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Apple’s Vision Pro will kickstart tired electronics sector, say analysts

The Apple Vision Pro unveiled overnight marks the “true start of an era in which augmented reality devices will become a more mainstream part of consumer and retail markets,” according to one retail analyst. 

The Apple Vision Pro, described as the world’s first spatial operating system, will join a nascent AR headset race – but at a launch price of US$3499 is unlikely to find a market beyond core Apple fans and corporate buyers once it hits the market early next year, says Neil Saunders, MD at GlobalData. 

Headset devices are not an unfamiliar concept, with companies like Meta trying to commercialise them through metaverse worlds and video games for some years now.

“To most consumers, this is uninteresting and gimmicky and, as such, selling devices has been hard,” said Saunders. 

“By contrast, Apple’s new Apple Vision Pro headset is very human-centric. It offers features that enhance communication, entertainment, and working. The applications are practical and will be easily understood by most consumers.”

In addition to that, it will integrate with Apples existing range of devices, software like Facetime, and music and visual services. On top of this, Apple has a very strong distribution system, including its own stores, which will make showcasing the product relatively easy.

“We expect Apple to make inroads into this space in a way that many other firms have failed to do. In doing so it will start to open up a new product line for the electronics market which has, for so long, been in desperate search of innovation and newness,” said Saunders.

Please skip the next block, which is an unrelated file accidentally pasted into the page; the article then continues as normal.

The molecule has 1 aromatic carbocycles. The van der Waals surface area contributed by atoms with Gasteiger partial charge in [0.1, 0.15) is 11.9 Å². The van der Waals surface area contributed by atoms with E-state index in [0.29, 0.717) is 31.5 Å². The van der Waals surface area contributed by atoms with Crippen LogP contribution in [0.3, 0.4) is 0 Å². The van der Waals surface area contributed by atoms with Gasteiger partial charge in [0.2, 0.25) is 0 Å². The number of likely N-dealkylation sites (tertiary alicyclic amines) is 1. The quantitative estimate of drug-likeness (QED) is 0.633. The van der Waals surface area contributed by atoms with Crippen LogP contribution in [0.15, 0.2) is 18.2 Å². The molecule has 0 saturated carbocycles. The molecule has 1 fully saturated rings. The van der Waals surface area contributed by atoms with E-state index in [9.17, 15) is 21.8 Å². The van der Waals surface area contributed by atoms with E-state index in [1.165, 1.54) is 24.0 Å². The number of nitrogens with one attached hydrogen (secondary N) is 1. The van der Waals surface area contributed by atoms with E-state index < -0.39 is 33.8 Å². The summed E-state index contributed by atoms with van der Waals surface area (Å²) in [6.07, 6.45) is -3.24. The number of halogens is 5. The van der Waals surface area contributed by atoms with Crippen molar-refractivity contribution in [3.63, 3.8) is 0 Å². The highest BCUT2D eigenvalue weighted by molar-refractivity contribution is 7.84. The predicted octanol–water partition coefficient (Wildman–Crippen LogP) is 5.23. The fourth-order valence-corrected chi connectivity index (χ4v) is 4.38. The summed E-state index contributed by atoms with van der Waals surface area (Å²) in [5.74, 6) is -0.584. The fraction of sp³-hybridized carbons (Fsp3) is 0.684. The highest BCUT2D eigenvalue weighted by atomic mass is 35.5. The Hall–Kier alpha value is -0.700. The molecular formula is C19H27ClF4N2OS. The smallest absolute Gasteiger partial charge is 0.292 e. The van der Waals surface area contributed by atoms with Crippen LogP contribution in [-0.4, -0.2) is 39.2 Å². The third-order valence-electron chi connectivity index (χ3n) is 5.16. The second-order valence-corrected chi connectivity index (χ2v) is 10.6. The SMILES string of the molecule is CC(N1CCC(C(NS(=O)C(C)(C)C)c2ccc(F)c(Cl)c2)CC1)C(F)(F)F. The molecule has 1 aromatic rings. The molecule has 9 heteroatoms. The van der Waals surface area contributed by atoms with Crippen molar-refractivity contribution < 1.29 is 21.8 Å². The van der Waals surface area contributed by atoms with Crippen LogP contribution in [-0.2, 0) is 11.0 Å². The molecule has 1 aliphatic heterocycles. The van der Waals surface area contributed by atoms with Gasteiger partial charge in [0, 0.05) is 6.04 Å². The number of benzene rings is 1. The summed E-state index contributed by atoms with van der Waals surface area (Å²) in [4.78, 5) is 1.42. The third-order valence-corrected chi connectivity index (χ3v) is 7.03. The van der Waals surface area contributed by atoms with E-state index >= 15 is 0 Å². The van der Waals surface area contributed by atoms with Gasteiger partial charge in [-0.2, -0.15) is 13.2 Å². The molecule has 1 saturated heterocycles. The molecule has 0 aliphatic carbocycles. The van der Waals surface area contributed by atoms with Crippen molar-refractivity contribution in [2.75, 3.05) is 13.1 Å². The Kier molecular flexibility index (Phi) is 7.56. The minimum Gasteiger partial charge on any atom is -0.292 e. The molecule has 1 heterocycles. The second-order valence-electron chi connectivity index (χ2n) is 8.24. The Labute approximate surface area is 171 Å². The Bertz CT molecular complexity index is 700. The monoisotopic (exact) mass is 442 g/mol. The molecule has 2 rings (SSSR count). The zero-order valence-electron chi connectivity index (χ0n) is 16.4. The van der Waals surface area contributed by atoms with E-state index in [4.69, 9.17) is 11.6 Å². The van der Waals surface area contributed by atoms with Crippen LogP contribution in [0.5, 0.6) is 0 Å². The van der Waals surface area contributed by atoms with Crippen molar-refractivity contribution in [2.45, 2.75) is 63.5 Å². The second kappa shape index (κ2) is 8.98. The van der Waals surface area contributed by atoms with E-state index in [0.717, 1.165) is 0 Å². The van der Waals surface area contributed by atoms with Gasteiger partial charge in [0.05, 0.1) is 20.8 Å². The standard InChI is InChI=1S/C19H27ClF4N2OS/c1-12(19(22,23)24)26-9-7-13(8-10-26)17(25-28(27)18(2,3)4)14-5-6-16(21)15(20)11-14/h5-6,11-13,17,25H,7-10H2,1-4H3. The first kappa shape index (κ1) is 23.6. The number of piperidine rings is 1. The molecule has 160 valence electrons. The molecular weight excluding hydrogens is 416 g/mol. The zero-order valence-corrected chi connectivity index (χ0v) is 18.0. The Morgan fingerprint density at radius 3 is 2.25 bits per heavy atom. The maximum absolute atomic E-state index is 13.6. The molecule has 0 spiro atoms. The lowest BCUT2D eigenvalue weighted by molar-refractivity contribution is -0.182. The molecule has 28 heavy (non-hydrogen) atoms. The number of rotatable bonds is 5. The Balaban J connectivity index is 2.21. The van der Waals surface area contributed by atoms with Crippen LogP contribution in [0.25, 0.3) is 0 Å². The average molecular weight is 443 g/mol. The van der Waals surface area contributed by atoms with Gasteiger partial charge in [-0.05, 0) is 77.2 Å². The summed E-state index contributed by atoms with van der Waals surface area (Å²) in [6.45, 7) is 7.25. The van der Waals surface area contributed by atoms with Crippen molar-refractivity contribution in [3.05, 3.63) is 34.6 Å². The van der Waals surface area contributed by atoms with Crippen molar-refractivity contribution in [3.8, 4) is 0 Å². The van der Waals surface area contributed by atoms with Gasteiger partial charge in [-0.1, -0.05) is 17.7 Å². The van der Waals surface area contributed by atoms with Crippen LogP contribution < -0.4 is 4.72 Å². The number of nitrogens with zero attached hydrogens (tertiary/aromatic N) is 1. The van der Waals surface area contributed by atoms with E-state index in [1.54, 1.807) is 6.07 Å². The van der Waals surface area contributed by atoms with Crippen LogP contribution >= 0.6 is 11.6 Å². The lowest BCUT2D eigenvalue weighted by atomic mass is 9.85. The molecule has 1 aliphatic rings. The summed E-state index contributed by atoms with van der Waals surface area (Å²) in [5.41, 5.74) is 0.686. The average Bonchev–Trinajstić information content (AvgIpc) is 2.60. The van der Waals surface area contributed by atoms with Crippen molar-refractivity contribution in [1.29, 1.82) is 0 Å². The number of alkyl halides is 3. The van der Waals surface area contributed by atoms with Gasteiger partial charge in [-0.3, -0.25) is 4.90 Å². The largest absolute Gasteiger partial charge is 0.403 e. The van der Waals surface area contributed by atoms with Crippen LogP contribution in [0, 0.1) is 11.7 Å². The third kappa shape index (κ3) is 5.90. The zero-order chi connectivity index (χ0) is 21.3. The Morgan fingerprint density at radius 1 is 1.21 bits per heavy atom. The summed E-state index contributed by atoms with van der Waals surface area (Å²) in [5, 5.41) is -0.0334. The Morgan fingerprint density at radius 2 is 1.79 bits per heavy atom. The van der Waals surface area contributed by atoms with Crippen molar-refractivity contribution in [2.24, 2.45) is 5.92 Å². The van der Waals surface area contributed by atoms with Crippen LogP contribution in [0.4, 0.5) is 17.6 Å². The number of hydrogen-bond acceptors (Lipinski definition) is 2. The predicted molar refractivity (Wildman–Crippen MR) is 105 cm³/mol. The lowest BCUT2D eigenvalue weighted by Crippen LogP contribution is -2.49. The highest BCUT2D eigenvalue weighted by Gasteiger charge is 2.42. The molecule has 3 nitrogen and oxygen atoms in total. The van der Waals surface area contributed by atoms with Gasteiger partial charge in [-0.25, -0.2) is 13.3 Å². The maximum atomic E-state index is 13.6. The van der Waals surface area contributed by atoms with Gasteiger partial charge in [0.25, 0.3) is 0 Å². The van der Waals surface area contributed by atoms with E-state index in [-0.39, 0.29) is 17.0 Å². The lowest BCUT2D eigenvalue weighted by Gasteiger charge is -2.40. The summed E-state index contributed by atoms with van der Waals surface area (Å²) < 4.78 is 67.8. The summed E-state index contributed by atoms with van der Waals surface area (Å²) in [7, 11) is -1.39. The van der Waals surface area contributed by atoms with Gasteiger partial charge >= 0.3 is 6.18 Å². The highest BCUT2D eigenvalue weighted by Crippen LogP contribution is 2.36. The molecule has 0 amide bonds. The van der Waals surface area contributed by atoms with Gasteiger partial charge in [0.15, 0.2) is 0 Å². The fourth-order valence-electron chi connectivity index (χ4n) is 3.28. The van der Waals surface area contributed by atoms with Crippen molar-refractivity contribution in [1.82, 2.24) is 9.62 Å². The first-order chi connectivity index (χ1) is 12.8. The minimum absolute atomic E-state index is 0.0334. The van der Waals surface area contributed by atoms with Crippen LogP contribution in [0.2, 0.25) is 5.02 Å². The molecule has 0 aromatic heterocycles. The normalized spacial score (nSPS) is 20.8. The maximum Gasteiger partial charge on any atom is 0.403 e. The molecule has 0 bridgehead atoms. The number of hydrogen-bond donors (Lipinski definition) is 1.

Different to conventional AR headsets, Apple Vision Pro is controlled by a user’s eyes, hands, and voice, featuring a fully three-dimensional user interface. The device is integrated into Apple’s ecosystem of apps, games and technology.  

Some of the highlighted features include multiple-app using at once, FaceTime video call, and seamless display transition from the real and virtual world. 

“Adoption will not be initially on the scale of the iPod or iPhone. The addressable market will be much smaller as some will still see the technology as irrelevant or too advanced, or as a nice to have rather than a must have.”

Early responses from analysts suggest excitement about the technology’s potential, but were cool in terms of its impact on Apple’s bottom line – at least for now. 

“Wealthy, techie early adopters will buy the Vision Pro in droves, but still years to move the needle for the mammoth Apple,” said David Rolfe, chief investment officer of Wedgewood Partners that has owned Apple stock since 2005.

He said there was not yet a mass market for the headset but lauded the product’s technological chops. “Apple’s Vision Pro reminds me of the very early days of the personal computer revolution. It took many years for the PC to become a mainstream product. Same with VisionPro.”

Users of the Vision Pro will be able to select content inside the goggles with their eyes, tap their fingers together to click and gently flick to scroll, while also using a three-dimensional camera and microphone system to capture videos and pictures that can be viewed in 3D later.

In its most visually striking difference from Meta’s headsets, the device also has an exterior display that shows the user’s eyes to people in the outside world.

The exterior screen goes dark when a user is fully immersed in a virtual world. When a person approaches a user who is in full virtual mode, the headset will show both the user and the outside person to each other, an augmented reality advancement over Meta’s devices, which show a more basic video feed of the outside world.

“It’s the first Apple product you look through, not at,” Apple CEO Tim Cook said.

  • Additional reporting from Reuters. 
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